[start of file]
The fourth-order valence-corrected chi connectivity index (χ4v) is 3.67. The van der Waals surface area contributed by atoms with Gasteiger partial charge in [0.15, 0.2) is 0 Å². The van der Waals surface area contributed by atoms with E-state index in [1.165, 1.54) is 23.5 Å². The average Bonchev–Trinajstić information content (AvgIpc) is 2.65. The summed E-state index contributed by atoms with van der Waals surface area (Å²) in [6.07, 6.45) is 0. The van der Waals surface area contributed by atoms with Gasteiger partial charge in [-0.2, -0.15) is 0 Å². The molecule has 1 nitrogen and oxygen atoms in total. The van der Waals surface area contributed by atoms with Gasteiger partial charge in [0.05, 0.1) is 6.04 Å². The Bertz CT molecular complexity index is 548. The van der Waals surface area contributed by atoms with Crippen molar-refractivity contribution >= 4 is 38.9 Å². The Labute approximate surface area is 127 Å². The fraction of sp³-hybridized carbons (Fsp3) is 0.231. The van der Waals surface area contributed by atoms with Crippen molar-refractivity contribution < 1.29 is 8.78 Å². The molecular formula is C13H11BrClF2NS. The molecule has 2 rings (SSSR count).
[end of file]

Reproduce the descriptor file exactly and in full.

The fourth-order valence-corrected chi connectivity index (χ4v) is 3.67. The van der Waals surface area contributed by atoms with Gasteiger partial charge in [0.15, 0.2) is 0 Å². The van der Waals surface area contributed by atoms with E-state index in [1.165, 1.54) is 23.5 Å². The average Bonchev–Trinajstić information content (AvgIpc) is 2.65. The summed E-state index contributed by atoms with van der Waals surface area (Å²) in [6.07, 6.45) is 0. The van der Waals surface area contributed by atoms with Gasteiger partial charge in [-0.2, -0.15) is 0 Å². The molecule has 1 nitrogen and oxygen atoms in total. The van der Waals surface area contributed by atoms with Gasteiger partial charge in [0.05, 0.1) is 6.04 Å². The Bertz CT molecular complexity index is 548. The van der Waals surface area contributed by atoms with Crippen molar-refractivity contribution >= 4 is 38.9 Å². The Labute approximate surface area is 127 Å². The fraction of sp³-hybridized carbons (Fsp3) is 0.231. The van der Waals surface area contributed by atoms with Crippen molar-refractivity contribution < 1.29 is 8.78 Å². The molecular formula is C13H11BrClF2NS. The molecule has 2 rings (SSSR count).